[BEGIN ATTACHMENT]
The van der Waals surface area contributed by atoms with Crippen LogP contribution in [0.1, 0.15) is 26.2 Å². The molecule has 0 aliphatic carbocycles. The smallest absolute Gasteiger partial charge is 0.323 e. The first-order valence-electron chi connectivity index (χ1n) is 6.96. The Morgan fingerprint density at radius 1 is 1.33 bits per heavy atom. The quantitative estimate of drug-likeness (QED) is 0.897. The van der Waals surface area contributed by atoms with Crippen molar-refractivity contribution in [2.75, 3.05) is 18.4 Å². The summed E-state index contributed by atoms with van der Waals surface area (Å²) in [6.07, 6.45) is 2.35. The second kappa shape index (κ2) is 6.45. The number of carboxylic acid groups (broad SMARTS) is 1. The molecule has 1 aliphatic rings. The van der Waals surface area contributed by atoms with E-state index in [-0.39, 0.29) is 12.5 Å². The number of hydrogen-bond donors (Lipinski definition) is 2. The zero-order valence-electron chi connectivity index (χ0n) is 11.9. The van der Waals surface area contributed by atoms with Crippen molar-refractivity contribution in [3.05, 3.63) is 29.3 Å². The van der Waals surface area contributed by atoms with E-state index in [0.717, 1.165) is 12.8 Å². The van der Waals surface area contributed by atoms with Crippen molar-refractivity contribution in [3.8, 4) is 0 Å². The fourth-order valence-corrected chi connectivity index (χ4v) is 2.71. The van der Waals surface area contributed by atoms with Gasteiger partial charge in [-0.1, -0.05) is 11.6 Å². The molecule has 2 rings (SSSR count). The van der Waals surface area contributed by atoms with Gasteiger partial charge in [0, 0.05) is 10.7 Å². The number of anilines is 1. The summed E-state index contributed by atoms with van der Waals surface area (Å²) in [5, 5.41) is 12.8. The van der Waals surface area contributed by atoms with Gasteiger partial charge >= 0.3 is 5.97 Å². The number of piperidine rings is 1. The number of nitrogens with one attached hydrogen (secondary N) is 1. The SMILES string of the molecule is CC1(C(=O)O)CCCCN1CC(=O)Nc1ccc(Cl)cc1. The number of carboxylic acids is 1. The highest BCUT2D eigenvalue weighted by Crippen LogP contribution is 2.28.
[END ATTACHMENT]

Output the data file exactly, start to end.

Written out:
The van der Waals surface area contributed by atoms with Crippen LogP contribution in [0.1, 0.15) is 26.2 Å². The molecule has 0 aliphatic carbocycles. The smallest absolute Gasteiger partial charge is 0.323 e. The first-order valence-electron chi connectivity index (χ1n) is 6.96. The Morgan fingerprint density at radius 1 is 1.33 bits per heavy atom. The quantitative estimate of drug-likeness (QED) is 0.897. The van der Waals surface area contributed by atoms with Crippen molar-refractivity contribution in [2.75, 3.05) is 18.4 Å². The summed E-state index contributed by atoms with van der Waals surface area (Å²) in [6.07, 6.45) is 2.35. The second kappa shape index (κ2) is 6.45. The number of carboxylic acid groups (broad SMARTS) is 1. The molecule has 1 aliphatic rings. The van der Waals surface area contributed by atoms with E-state index in [-0.39, 0.29) is 12.5 Å². The number of hydrogen-bond donors (Lipinski definition) is 2. The zero-order valence-electron chi connectivity index (χ0n) is 11.9. The van der Waals surface area contributed by atoms with Crippen molar-refractivity contribution in [3.05, 3.63) is 29.3 Å². The van der Waals surface area contributed by atoms with E-state index in [0.717, 1.165) is 12.8 Å². The van der Waals surface area contributed by atoms with Crippen molar-refractivity contribution in [3.8, 4) is 0 Å². The fourth-order valence-corrected chi connectivity index (χ4v) is 2.71. The van der Waals surface area contributed by atoms with Gasteiger partial charge in [-0.1, -0.05) is 11.6 Å². The molecule has 2 rings (SSSR count). The van der Waals surface area contributed by atoms with Gasteiger partial charge in [0, 0.05) is 10.7 Å². The number of anilines is 1. The summed E-state index contributed by atoms with van der Waals surface area (Å²) in [5, 5.41) is 12.8. The van der Waals surface area contributed by atoms with Gasteiger partial charge >= 0.3 is 5.97 Å². The number of piperidine rings is 1. The number of nitrogens with one attached hydrogen (secondary N) is 1. The SMILES string of the molecule is CC1(C(=O)O)CCCCN1CC(=O)Nc1ccc(Cl)cc1. The number of carboxylic acids is 1. The highest BCUT2D eigenvalue weighted by Crippen LogP contribution is 2.28.